Business culture is the single biggest determinant of how people will behave in an organisation. It overrides intelligence, commonsense and the [otherwise] blindingly obvious.
Change Management is often seen as the fluffy part of transformation - the love to the marriage of vision, strategy and IT.
It is no longer enough to find talented workers to meet current skills demands – now organisations must look ahead to ensure they have the ability to compete effectively in an ever-changing digital economy.
Digital transformation requires transformational leadership. If you’re not experimenting, you’re falling behind.
Having established a cultural template of where your organisation is now, you can determine the shape of your organisation after the change initiative and clearly see the gaps between these positions and identify the full impacts of the changes on those people who will be most affected by it, and plan accordingly.
#Leadership: innovates, does things differently and recognises that compromise is better negotiated from a position of strength. #Leadership: offers a vision of where we are going. #Leadership: sets out how we will be different after the change. #Leadership: explains how we will benefit from the change. #Leadership: communicates
Bridging the gap between strategic vision and successful programme implementation is key to realising the benefits of your change initiative.
A drive for change without a clear focus will rapidly fizzle out unless you develop a clear vision of the future that is accompanied with a clear description about how things will be different in the future.
Emotionally committed employees outperform workers merely going through the motions and putting in the minimum effort. Their performance comes from the heart - the type that goes the extra mile and exceeds all expectations. How leaders make people feel in their jobs will have the greatest impact on their performance.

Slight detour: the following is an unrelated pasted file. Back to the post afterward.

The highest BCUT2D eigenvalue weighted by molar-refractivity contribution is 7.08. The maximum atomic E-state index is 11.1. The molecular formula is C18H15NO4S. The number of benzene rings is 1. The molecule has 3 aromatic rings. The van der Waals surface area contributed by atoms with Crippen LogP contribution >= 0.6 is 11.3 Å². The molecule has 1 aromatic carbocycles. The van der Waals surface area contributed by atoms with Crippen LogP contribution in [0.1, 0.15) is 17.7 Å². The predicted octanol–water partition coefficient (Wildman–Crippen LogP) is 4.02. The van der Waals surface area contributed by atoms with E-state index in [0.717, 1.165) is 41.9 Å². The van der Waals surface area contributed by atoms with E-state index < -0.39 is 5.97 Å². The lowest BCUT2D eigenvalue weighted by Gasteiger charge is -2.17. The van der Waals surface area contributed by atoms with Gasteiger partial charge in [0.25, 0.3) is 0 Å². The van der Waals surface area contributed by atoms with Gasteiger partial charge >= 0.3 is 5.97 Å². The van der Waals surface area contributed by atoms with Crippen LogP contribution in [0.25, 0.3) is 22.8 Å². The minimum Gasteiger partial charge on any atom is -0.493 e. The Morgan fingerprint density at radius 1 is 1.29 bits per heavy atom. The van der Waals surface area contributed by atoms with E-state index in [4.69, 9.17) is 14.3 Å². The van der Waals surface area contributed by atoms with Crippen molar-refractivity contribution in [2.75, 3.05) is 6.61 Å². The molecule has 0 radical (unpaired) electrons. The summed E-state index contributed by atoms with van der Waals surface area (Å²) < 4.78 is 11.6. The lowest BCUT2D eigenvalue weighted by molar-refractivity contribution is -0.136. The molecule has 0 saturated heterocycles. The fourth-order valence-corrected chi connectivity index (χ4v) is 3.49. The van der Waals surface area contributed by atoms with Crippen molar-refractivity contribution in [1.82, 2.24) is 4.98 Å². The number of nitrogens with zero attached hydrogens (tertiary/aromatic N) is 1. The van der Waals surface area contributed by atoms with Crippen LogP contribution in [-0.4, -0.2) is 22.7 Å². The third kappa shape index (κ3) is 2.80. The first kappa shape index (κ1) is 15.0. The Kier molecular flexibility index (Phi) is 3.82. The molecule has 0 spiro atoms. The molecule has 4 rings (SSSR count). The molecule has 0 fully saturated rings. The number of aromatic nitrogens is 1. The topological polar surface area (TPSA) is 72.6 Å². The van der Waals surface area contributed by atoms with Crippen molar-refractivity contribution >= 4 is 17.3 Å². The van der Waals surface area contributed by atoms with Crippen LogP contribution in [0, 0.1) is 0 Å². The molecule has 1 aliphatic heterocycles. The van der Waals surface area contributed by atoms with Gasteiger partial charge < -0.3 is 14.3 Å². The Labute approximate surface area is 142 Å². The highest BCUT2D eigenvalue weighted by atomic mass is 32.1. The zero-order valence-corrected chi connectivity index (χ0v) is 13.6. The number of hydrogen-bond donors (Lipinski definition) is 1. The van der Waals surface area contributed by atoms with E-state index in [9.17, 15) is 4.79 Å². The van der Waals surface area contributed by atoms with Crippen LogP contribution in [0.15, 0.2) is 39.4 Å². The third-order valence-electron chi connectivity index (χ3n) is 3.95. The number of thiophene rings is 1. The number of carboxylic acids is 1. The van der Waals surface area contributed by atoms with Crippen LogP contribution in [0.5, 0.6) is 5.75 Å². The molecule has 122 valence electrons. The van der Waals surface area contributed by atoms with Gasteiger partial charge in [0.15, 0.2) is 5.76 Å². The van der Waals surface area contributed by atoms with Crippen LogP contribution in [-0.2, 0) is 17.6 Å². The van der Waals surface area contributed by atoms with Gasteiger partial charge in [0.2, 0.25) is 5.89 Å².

Change is costly. A Gartner survey of 169 SAP implementations in North America, found that only 5% of the overall system implementation budget of a project was allocated to the change management effort. Gartner recommends that companies allocate 15% minimum.
What does “digital transformation” mean? Transformation of what? What is digital anyway? And while we’re at it, What’s the difference between digital and IT?
Companies that avoid or postpone automation in favour of non-automated systems stand the risks of being outpaced and left behind by those that take the risks and embrace automation.
Gartner expects that in the next few years, 80 per cent of medium to large organisations will change their culture as a way to accelerate their digital transformation.
Leadership styles matter, as the primary causes of failure in change initiatives are all people related, and to do with emotions.
Leading and managing organisational change is all about creating and transmitting energy, and emotions are particularly dynamic expressions of energy.
Have you ever been in a situation at work where you felt like you lost your cool? Maybe not in that wildly out of control way, but enough to where you felt bad about what you said or did and wished you’d handled yourself differently?
Personally, I have twice in my career had the misfortune of working for a toxic boss. These guys were terrible to work for and made people's lives an absolute misery, but their "games" were always counter productive...
Change needs to be seen to be led, and a leader is someone whom others will follow. Mmmh...
The traditional command control approach to organisational change invariably starts with the sponsorship of new initiatives from the top and that are resisted at the frontline. Sound familiar?
Imagine an organisational environment where people don't fear change but actually welcome it...
There are many situations where we are not in charge, we do not have formal authority and yet we need to resolve things and get things done. How? Here is a 6-step model:
As a junior employee, you might not feel it’s your place to offer suggestions to more seasoned co-workers. However, that doesn’t mean you should be afraid to speak up when you see an opportunity for improvement or positive change in the workplace.
Engagement and empowerment are now the relevant buzzwords. However, this does not come naturally to many organisational leaders reared, nurtured and sustained in the comforting routines of "command and control". So how does a leader become a "renewable leader", what are the leadership qualities that make this possible? What does "engagement" and "empowerment" mean in practice?
If people are not engaged with the proposed change, and more specifically it you do not have the engagement and support of the "natural leaders" in your organisation, it will fail. The level of engagement is a direct reflection and consequence of the organisation's style of leadership.
Is this why the UK's attempts to leave the European Union [Brexit] are failing?